Cast Away

[Word count: 771. Approximate read time: 3 minutes]

Are you a Christian? Do you go to church? If you’re anything like most Christians I know, you probably go to church… a lot. But what if you were like Tom Hanks in Cast Away, stranded on a remote island, far removed from society and its helps? What if your only company was a volleyball named Wilson? Tom Hanks as Chuck Noland in the film "Cast Away" along with his inanimate volleyball friend Wilson. What kind of Christian would you be in that situation?

That’s the situation I’ve placed myself in by abandoning my church membership. For any group of people, there is the temptation to put your best foot forward just in case the focus falls on you. It’s human nature to portray yourself ideally. But apart from having an audience to perform for, I come face to face with what God has to look at every day: the kind of Christian I actually am.

Without the constant support of people who believe what I believe, will my beliefs change? Can I still be a Christian all alone? Frankly, if I need a bunch of Christians around me in order to be one, then I’m not one at all. I’ll be honest. I’m a little scared and I’m trying this out even though I’m not entirely sure if it’s possible for me. It could happen. But let’s see how I do.

Deuteronomy 30:17 says “This day I call the heavens and the earth as witnesses against you that I have set before you life and death, blessings and curses. Now choose life…”

This should be easy, right? Life is good. Death is bad. But if given a choice, where “life” is difficult, and “death” is easy, I may very well choose death. I’ve damn sure done it before. I’ll tell you now: if I’m at a restaurant and “life” tastes like beans, I’ll probably order death. I HATE beans. Clearly my logic is flawed. And this is the type of moral fortitude I’m walking into the wilderness with. [If you have any inroads with Jesus and his people, you should be praying for me RIGHT NOW.]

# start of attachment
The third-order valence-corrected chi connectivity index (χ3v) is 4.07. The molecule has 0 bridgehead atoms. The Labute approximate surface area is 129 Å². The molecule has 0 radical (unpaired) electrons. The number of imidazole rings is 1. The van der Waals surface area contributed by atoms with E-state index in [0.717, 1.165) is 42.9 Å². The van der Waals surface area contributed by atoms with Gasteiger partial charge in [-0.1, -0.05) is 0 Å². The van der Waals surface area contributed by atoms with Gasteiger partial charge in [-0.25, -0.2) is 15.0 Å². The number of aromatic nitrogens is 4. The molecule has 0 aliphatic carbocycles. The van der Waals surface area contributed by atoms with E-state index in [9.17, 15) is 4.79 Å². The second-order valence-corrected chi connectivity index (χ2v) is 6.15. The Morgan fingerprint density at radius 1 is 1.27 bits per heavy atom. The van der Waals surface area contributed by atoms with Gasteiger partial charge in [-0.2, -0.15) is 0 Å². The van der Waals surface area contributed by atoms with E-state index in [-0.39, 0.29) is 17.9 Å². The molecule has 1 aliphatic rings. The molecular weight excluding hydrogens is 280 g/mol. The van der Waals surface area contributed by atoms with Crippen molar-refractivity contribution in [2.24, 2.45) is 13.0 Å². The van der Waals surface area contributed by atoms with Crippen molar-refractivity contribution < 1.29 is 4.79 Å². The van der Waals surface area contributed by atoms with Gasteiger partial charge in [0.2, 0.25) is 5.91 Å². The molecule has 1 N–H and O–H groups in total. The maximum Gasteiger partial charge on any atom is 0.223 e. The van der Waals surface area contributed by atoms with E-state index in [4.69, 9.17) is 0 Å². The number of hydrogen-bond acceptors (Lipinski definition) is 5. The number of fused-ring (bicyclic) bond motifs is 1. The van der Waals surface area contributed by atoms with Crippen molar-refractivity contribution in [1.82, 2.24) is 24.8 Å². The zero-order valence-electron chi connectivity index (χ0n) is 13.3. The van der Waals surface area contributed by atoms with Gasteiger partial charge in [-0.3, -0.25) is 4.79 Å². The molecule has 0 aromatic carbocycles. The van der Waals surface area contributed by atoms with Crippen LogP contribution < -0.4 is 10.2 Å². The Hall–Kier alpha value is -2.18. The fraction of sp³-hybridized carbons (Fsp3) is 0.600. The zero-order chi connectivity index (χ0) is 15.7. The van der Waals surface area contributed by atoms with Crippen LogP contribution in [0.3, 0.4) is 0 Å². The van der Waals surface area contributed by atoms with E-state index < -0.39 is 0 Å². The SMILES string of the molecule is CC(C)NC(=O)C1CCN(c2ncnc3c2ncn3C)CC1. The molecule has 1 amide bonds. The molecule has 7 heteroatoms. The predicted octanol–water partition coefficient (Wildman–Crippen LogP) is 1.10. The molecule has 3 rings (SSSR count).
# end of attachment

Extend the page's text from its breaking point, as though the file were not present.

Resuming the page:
If you wonder how you might do in my situation, take a moment to really consider the answers to these questions:

  • How would you know God was pleased with you if no one was around to validate it?

    If a majority of people vocally opposed what you thought you knew, you might change what you believe in order to feel socially accepted. This could easily happen in the workplace when religious and political affiliations clash. Or if no one opposed you at all, you may not have a reason to care whether God is pleased or not.

  • How would you manage to worship if no one lead a group sing along?

    Would you remember all the words? Maybe just the choruses? Would you try to make up something sincere and hope God was satisfied with it? If you had a horrible singing voice, would you just skip that part altogether?

  • What about “sin management”?

    Some only go to a “house of worship” to feel absolved of feelings of guilt and shame. They may feel attendance buys the forgiveness of their sin. Unable to clean yourself, would we eventually find you somewhere caked in layers of your own spiritual filth? (Be honest!)

  • How would you cope without basic human contact?

    For many church attendees, the hug, handshake, or touch they might receive during a welcome greeting or typical altar call is the only human connection they may have.

  • What could substitute for the psychological needs church attendance fills?